“E-money” is different than merely connecting a debit/credit card or bank account to a digital wallet or “e-wallet” as often named by governments in the region, because this is an actual store of value (similar to the concept of adding value to your Venmo or PayPal balance). E-wallets on the other hand can be more easily thought of as a platform that integrates with many different sources of funds.
In a world where bank accounts and debit/credit cards are common, the difference between “e-wallets” and “e-money” are not distinguished because these sources of funds can be drawn upon whenever needed (and with sufficient digital documentation) without users having to maintain any balance within their mobile wallets. In a primarily cash-based economy however, physical cash has no direct means of connecting to the mobile wallet, so a virtual e-money balance needs to be maintained in order to account for that initial cash transaction instead.
This is one of the reasons why Southeast Asian government e-money regulations have become more stringent over the years — without properly accounting for the e-money balance’s source of funds (cash-based transactions are harder to trace and the additional value to the balance is entirely controlled by the e-money player), one might imagine e-money players simply manufacturing digital currency out of thin air if they wish to.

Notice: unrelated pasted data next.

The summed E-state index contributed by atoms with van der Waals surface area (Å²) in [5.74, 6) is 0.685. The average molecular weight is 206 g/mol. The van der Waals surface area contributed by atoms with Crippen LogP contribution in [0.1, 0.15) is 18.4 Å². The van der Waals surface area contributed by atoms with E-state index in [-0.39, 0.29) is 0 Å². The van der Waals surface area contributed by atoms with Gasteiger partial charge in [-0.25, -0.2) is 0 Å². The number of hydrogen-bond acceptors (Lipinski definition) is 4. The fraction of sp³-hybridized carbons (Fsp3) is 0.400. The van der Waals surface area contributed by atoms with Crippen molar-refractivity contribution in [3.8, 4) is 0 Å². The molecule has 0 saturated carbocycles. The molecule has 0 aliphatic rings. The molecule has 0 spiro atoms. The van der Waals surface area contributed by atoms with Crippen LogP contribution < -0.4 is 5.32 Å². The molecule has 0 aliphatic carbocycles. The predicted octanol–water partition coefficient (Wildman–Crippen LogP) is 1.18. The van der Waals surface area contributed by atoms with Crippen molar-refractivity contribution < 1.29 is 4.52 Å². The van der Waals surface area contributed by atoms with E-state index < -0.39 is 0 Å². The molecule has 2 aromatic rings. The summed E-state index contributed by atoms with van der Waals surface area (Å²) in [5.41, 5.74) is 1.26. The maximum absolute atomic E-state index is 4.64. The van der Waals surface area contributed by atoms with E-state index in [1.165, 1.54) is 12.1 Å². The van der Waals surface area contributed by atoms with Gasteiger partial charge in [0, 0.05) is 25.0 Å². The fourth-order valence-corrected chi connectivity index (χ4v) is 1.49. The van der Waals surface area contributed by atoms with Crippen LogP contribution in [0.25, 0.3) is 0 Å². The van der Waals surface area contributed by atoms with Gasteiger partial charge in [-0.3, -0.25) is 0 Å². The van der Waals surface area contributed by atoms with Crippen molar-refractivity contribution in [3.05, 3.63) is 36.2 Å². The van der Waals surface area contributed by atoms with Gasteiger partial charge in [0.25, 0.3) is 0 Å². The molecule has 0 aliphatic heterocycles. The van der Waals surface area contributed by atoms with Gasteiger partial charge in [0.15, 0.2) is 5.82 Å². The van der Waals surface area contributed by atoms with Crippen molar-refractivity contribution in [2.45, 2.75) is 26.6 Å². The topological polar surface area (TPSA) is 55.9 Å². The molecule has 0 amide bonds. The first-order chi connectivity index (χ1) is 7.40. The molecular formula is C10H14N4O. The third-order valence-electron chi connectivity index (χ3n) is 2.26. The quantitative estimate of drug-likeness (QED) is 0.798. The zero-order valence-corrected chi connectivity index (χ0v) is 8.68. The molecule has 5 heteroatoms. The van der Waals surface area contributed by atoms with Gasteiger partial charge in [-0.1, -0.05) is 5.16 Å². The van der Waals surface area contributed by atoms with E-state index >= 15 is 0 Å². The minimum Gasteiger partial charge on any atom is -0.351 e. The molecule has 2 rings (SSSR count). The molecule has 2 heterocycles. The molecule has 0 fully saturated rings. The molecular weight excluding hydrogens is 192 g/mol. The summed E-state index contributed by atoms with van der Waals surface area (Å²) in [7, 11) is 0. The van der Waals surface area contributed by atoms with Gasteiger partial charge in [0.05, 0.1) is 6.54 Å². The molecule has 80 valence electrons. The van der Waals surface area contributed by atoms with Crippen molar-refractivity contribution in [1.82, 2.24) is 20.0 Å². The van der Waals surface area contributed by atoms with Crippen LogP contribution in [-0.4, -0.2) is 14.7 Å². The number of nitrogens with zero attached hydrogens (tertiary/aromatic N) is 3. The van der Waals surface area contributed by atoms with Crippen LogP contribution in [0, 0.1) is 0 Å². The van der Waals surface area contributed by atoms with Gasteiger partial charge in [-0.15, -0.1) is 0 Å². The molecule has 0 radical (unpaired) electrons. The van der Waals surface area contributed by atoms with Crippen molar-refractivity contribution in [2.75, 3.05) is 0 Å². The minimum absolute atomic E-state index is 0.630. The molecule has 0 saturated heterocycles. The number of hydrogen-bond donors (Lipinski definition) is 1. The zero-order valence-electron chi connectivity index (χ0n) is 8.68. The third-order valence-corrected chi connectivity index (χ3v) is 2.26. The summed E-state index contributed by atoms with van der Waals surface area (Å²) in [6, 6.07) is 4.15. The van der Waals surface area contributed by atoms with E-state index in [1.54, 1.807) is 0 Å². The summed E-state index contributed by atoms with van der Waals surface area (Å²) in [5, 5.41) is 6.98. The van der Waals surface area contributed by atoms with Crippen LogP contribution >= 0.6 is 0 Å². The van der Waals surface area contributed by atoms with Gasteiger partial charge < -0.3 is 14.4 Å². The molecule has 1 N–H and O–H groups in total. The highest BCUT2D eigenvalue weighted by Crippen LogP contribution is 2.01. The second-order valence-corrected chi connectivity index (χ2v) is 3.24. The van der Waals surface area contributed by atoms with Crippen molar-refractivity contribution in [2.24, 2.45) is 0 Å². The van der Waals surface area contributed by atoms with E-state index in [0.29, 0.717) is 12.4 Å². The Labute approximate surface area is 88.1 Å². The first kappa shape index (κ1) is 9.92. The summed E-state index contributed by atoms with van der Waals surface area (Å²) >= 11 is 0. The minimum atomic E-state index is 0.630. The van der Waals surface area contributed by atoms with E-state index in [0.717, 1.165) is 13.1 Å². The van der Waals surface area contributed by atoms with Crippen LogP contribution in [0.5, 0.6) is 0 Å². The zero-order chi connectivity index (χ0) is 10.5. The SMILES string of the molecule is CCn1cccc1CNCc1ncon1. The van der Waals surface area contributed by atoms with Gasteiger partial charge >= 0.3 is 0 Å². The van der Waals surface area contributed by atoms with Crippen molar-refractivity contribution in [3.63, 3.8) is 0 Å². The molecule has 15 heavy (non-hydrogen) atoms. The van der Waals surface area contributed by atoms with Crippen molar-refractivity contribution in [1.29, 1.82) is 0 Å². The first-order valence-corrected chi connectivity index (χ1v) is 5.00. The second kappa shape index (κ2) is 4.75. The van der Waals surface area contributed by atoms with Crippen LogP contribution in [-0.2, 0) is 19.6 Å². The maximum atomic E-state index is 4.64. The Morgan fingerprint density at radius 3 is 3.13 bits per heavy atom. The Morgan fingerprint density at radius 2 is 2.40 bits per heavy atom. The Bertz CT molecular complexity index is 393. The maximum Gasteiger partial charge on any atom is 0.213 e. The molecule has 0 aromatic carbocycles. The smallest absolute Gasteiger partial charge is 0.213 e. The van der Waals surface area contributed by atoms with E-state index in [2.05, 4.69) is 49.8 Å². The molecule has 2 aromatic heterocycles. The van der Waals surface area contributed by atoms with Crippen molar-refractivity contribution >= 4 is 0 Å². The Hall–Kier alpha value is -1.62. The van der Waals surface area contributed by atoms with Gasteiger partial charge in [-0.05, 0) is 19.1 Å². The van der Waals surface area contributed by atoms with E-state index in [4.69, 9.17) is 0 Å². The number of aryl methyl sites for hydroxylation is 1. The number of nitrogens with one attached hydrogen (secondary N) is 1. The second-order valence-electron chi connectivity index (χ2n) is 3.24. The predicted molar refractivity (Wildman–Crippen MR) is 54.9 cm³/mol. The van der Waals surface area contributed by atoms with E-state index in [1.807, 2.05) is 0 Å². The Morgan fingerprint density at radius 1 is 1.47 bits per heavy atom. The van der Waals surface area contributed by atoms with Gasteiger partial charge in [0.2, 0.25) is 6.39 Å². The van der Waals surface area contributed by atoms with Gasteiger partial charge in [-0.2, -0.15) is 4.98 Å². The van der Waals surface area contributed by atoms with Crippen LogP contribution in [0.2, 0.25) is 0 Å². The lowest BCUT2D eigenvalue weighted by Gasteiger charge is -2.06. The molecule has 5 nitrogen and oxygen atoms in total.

Which are the main Mobile Wallet aka E-money players in the region?
In the region, the 3 main categories of e-money players happen to be banks, telcos, and tech companies, consistently across all countries in the region. The speed of e-money roll-outs differ by country and government attitudes towards them differ as well, as showcased through the varying levels of regulatory hurdles presented to players.